Sunday, July 18, 2010


Back in Cayman, which means among other good things that I am back in the land of wireless internet! I find myself really discombobulated when I don't have regular email access, especially when I'm still trying to make appointments and see people (it's different on a true vacation); I look forward to a return to regular blogging, too, as it's one of the main ways I keep myself on an even keel....

Yesterday morning I had one more bookstore splurge - I had forgotten to pick up my copy of The Bacchae at my office the day before, so I went to McNally Jackson (plausibly the best bookstore in Manhattan, and only a couple blocks away from where I was staying) and bought a Penguin Euripides but also couldn't resist a few other things: True Grit, which I have been meaning to read for ages, and The Blind Side and also a book that I devoured in mesmerized fascination over the course of the later afternoon and early evening and that I heartily recommend to anyone with an interest in the topic, Randy Frost and Gail Steketee's Compulsive Hoarding and the Meaning of Things.

My New York subway reading (mass-market paperback is the convenient size!) was John Twelve Hawks' The Dark River, which I found goofy but which I had almost finished by the time it dawned on me how fed up I had become with it, so I read the last of it anyway (but it is not really my cup of tea - wish I did not waste my time with stuff like this!).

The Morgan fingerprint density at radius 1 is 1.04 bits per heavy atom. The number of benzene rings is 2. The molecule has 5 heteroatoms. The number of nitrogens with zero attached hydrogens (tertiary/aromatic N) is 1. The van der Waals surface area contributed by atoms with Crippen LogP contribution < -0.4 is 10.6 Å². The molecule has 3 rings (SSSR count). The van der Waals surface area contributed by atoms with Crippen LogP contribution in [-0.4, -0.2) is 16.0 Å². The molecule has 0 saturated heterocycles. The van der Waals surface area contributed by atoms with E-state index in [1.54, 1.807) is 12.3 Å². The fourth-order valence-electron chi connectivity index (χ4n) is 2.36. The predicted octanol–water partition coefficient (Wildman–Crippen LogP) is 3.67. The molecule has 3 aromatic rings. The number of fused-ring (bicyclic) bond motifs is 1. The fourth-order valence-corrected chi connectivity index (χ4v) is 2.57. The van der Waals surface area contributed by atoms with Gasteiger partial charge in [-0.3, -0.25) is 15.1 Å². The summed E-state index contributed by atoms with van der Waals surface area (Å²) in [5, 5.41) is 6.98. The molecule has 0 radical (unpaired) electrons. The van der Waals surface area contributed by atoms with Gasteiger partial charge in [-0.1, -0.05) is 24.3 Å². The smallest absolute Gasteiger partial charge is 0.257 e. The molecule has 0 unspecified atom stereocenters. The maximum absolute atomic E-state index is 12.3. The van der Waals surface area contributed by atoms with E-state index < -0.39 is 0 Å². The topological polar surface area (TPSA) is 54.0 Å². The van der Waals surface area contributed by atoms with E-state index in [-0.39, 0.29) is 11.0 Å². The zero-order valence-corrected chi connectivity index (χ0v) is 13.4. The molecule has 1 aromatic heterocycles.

Two much better books occupied my attention during today's travels: Kate Atkinson's When Will There Be Good News? (several major implausibilities, including the fact that multiple characters have the exact same verse-remembering habits and repertoire and the mother's farfetched superpowers, but very enjoyable regardless) and Nick Flynn's Another Bullshit Night in Suck City (at times I resisted its allure, but it's undoubtedly a remarkably compelling story).

Catching up on old New Yorkers at G.'s place, I liked Ian Frazier's Talk of the Town piece on marginalia in the Berg Collection of the New York Public Library:
Nabokov’s handwriting (in English) was small and fluid and precise; in books that he took exception to, such as a translation of “Madame Bovary” by Eleanor Marx Aveling, his correcting marginalia climbed all over the paragraphs like the tendrils of a strangler fig.


  1. "Penguin Euripides" had me thinking of "Clydesdale Hamlet"....

  2. I had no idea the Coen brothers were remaking "True Grit" until I clicked your link. Can Jeff Brydges fill John Wayne's saddle? He's the Dude, not the Duke... we shall see.